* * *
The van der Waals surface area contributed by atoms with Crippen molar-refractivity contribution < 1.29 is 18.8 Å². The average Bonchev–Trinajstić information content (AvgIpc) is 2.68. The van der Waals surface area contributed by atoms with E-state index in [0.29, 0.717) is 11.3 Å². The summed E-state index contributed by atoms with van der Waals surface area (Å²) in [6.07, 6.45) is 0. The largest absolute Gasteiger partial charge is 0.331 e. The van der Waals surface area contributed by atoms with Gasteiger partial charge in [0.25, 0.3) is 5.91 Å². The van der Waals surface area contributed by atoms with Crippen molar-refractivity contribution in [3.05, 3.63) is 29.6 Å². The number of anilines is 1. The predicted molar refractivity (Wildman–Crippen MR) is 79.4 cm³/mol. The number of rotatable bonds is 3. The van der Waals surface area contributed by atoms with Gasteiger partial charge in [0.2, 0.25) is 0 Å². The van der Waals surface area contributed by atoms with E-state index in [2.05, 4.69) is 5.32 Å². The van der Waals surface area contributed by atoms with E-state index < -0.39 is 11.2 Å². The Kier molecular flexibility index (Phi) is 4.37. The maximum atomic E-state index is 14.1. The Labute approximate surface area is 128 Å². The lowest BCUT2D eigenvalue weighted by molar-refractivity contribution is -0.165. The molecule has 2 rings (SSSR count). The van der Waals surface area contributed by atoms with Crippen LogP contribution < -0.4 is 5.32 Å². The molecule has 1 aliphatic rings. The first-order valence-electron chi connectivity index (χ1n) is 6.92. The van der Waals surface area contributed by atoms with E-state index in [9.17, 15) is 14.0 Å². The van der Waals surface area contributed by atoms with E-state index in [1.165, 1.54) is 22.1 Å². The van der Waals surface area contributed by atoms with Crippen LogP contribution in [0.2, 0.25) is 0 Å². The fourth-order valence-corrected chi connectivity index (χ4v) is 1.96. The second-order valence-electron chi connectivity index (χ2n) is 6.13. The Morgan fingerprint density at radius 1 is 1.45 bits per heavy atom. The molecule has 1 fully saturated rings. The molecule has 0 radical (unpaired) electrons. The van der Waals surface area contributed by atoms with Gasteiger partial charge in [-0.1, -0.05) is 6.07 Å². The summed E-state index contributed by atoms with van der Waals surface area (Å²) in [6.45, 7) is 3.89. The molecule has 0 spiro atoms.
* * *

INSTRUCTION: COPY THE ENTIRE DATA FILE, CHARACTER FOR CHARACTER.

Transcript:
The van der Waals surface area contributed by atoms with Crippen molar-refractivity contribution < 1.29 is 18.8 Å². The average Bonchev–Trinajstić information content (AvgIpc) is 2.68. The van der Waals surface area contributed by atoms with E-state index in [0.29, 0.717) is 11.3 Å². The summed E-state index contributed by atoms with van der Waals surface area (Å²) in [6.07, 6.45) is 0. The largest absolute Gasteiger partial charge is 0.331 e. The van der Waals surface area contributed by atoms with Gasteiger partial charge in [0.25, 0.3) is 5.91 Å². The van der Waals surface area contributed by atoms with Crippen molar-refractivity contribution in [3.05, 3.63) is 29.6 Å². The number of anilines is 1. The predicted molar refractivity (Wildman–Crippen MR) is 79.4 cm³/mol. The number of rotatable bonds is 3. The van der Waals surface area contributed by atoms with Gasteiger partial charge in [0.2, 0.25) is 0 Å². The van der Waals surface area contributed by atoms with E-state index in [2.05, 4.69) is 5.32 Å². The van der Waals surface area contributed by atoms with E-state index < -0.39 is 11.2 Å². The Kier molecular flexibility index (Phi) is 4.37. The maximum atomic E-state index is 14.1. The Labute approximate surface area is 128 Å². The lowest BCUT2D eigenvalue weighted by molar-refractivity contribution is -0.165. The molecule has 2 rings (SSSR count). The van der Waals surface area contributed by atoms with Crippen LogP contribution < -0.4 is 5.32 Å². The molecule has 1 aliphatic rings. The first-order valence-electron chi connectivity index (χ1n) is 6.92. The van der Waals surface area contributed by atoms with E-state index in [9.17, 15) is 14.0 Å². The van der Waals surface area contributed by atoms with E-state index in [1.165, 1.54) is 22.1 Å². The van der Waals surface area contributed by atoms with Crippen LogP contribution in [0.2, 0.25) is 0 Å². The fourth-order valence-corrected chi connectivity index (χ4v) is 1.96. The second-order valence-electron chi connectivity index (χ2n) is 6.13. The Morgan fingerprint density at radius 1 is 1.45 bits per heavy atom. The molecule has 1 fully saturated rings. The molecule has 0 radical (unpaired) electrons. The van der Waals surface area contributed by atoms with Gasteiger partial charge in [-0.1, -0.05) is 6.07 Å². The summed E-state index contributed by atoms with van der Waals surface area (Å²) in [6.45, 7) is 3.89. The molecule has 0 spiro atoms.